Presentation of Christ in the Temple, Basilius Achridenus, Archbishop of Thessalonike¯ (approximately 1169) from Art in the Christian Tradition, a project of the Vanderbilt Divinity Library, Nashville, Tenn. Original source.
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Simeon and Anna
Luke 2:21-38 Commentary
by Emerson Powery
The start of a new year causes many to reflect on new beginnings, new possibilities, and newness of life.
Religious institutions provide opportunities to mark these occasions to remember the seasons of our lives and to reclaim God’s purposes for human reality. In that spirit, the arrival of Jesus causes many reactions of various sorts.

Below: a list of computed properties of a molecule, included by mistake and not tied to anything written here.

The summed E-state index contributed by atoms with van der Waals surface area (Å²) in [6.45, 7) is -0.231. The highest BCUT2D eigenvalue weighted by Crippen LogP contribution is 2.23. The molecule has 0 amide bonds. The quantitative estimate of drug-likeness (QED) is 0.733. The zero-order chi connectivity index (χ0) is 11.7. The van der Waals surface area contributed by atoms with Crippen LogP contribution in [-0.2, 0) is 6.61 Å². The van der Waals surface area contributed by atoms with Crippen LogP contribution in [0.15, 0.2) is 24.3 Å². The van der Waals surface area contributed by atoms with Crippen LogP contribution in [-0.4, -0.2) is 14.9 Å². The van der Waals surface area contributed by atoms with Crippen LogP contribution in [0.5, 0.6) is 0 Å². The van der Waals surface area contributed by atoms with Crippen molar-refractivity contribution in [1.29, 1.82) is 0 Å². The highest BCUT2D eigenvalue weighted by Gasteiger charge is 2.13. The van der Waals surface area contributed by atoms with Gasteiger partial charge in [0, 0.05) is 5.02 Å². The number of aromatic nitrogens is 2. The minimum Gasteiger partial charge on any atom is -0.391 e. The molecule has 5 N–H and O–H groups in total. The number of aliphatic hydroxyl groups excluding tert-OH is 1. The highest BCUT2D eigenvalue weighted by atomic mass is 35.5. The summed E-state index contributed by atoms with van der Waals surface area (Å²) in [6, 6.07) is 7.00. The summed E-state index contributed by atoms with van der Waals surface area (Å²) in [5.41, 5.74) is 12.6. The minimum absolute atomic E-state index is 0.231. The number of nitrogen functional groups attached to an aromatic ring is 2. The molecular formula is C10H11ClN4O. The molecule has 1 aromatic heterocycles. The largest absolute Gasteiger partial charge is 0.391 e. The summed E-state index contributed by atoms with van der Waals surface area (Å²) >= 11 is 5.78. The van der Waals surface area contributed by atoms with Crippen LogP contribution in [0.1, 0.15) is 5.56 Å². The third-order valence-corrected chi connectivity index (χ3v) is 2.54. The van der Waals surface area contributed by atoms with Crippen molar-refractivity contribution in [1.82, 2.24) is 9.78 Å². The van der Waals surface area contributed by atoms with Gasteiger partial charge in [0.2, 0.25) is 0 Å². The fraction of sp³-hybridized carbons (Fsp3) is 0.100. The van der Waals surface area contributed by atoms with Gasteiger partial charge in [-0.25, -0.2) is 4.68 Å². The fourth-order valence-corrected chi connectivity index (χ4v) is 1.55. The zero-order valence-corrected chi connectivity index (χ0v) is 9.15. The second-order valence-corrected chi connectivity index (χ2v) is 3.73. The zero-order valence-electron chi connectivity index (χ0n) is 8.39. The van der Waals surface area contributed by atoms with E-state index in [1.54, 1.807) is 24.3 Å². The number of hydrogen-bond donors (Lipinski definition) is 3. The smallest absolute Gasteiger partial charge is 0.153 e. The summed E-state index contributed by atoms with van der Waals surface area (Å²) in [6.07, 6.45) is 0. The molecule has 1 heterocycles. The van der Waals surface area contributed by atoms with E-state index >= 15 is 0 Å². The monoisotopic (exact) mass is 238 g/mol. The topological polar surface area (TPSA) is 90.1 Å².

Luke presents Jesus’ parents as dedicated pious law-abiders, even while ignoring the potential shame of Mary’s pregnancy (see also Matthew 1:19). Just before this passage, shepherds visited the child and revealed to everyone in the area what they had heard from an angel. They announced the “good news” about Jesus as “savior, Messiah, and Lord” (see also 2:10); the crowd was “amazed” and Mary kept it to herself (Luke 2:18-19). In 2:21-38, the religious establishment would make its own compatible claims.
Mary and Joseph had sufficient funds to travel to Bethlehem to be registered even if they were unable to secure a decent guestroom for the occasion. They were either poor planners or they simply did not have ...
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The narrative lectionary is a four-year cycle of readings. Read more.
NL250: Simeon and Anna
January 01, 2017
This podcast on Luke 2:21-38, the Narrative Lectionary reading for Jan. 1, 2017, features Profs. Rolf Jacobson, Kathryn Schifferdecker, and Matt Skinner. Podcast recorded at Luther Seminary, Saint Paul, Minn.